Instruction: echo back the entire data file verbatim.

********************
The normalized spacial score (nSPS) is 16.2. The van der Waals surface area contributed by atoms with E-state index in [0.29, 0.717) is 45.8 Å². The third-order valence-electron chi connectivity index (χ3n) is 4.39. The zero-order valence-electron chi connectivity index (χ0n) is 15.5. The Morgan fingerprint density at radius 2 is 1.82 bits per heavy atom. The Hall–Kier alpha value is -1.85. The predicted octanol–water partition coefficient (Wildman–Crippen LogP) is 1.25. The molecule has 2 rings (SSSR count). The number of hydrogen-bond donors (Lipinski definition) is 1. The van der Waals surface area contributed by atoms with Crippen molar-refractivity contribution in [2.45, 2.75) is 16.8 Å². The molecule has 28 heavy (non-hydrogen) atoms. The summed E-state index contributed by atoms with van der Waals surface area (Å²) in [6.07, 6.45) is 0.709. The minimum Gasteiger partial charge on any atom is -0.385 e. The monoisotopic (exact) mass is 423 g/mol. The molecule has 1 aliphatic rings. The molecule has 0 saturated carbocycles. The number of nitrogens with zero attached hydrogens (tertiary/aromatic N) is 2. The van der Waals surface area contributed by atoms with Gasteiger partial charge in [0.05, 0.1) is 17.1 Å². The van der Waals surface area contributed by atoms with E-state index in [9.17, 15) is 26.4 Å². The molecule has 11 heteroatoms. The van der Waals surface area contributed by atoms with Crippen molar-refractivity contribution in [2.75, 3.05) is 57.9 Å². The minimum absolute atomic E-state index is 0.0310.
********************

The normalized spacial score (nSPS) is 16.2. The van der Waals surface area contributed by atoms with E-state index in [0.29, 0.717) is 45.8 Å². The third-order valence-electron chi connectivity index (χ3n) is 4.39. The zero-order valence-electron chi connectivity index (χ0n) is 15.5. The Morgan fingerprint density at radius 2 is 1.82 bits per heavy atom. The Hall–Kier alpha value is -1.85. The predicted octanol–water partition coefficient (Wildman–Crippen LogP) is 1.25. The molecule has 2 rings (SSSR count). The number of hydrogen-bond donors (Lipinski definition) is 1. The van der Waals surface area contributed by atoms with Crippen molar-refractivity contribution in [2.45, 2.75) is 16.8 Å². The molecule has 28 heavy (non-hydrogen) atoms. The summed E-state index contributed by atoms with van der Waals surface area (Å²) in [6.07, 6.45) is 0.709. The minimum Gasteiger partial charge on any atom is -0.385 e. The monoisotopic (exact) mass is 423 g/mol. The molecule has 1 aliphatic rings. The molecule has 0 saturated carbocycles. The number of nitrogens with zero attached hydrogens (tertiary/aromatic N) is 2. The van der Waals surface area contributed by atoms with Gasteiger partial charge in [0.05, 0.1) is 17.1 Å². The van der Waals surface area contributed by atoms with E-state index in [9.17, 15) is 26.4 Å². The molecule has 11 heteroatoms. The van der Waals surface area contributed by atoms with Crippen molar-refractivity contribution in [2.75, 3.05) is 57.9 Å². The minimum absolute atomic E-state index is 0.0310.